Matthew and Kelly’s (our) international trip this year took us to Nicaragua in July.  We met another one of the kids we sponsor through Compassion International.  Always an eye-opening, life-changing event, you can read about it here:  Open My Eyes.  You can also read about the amazing amount of fun hell we had as we hiked a volcano on Ometepe Island.

Next year’s trip is another once-in-a-lifetime trip:  india!  For three weeks we will traverse a good chunk of the country in June.  The first 10 days or so will be spent in Chennai and traveling up the Indian Ocean coast of south eastern India, mainly to visit two more kids they sponsor through Compassion International (link) as well as spend some time with a friend who pastors a church in a small village there.  During the second half of the trip, we will get to play tourist:  visit the Taj Mahal, ride elephants and camels in the dessert, visit Agra, Jaipur, New Delhi, and take a boat tour along the Ganges River in Varanasi, the heart of the Hindu culture.  Expect great blog posts to come from this adventure.

Other big news for 2012 included placing membership in a new church, Priest Lake Christian Fellowship.  Our former home church group, the Gathering, fizzled out as families found new churches around the Nashville area, so we started looking, too.  Being less than a mile from our home was a great benefit, but the people were the main draw.  We have never been to a more humble church where the Holy Spirit is so alive and thriving among its members.  It’s inspiring and challenging and moving each week.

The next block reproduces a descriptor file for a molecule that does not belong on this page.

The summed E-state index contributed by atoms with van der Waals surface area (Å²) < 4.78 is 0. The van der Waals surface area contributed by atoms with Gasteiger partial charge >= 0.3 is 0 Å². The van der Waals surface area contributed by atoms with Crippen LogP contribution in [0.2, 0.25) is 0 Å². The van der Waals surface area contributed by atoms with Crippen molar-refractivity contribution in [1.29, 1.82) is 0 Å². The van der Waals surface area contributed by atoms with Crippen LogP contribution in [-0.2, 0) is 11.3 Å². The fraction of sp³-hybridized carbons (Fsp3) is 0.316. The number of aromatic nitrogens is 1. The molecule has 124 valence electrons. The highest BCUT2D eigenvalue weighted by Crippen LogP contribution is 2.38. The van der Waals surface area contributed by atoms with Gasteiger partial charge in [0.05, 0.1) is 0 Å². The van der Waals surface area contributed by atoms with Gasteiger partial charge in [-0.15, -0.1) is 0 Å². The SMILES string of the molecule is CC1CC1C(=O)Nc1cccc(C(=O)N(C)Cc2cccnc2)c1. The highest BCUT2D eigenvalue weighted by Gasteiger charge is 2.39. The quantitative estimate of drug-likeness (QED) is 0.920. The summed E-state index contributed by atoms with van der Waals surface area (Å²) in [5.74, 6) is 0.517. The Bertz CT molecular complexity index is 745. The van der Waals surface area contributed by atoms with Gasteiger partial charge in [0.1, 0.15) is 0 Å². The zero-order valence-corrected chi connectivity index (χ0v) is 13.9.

Caleb is in fourth grade at Franklin Road Academy and continues to love school and excel in his academics.  To brag on this child for a moment, he has yet to receive a B in any term grade since he started PK.  He’s got his Daddy’s brains and aptitude for math and building things.  Caleb continues to love all things Star Wars, but his Pokemon obsession (thank goodness!) has come to an end.  If you know of anyone interested in buying a 700+ card Pokemon collection, please let us know.

Caleb’s newest obsession is legos.  The kid lives and breathes legos, which we are fine with.  He actually builds some really cool things, like a working flashlight—complete with an on/off lever and working bulb.

Caleb is also learning to play the recorder and trumpet, and we (as in Kelly) are trying desperately (and futilely) to get him to sing “This Song is Just Six Words Long” by Weird Al Yankovic in the Fourth Grade Variety Show in January.  Weird Al is another recent obsession of Caleb’s, and being the cool parents we are, for his birthday we bought him tickets to see Weird Al in concert in April when he comes to Nashville.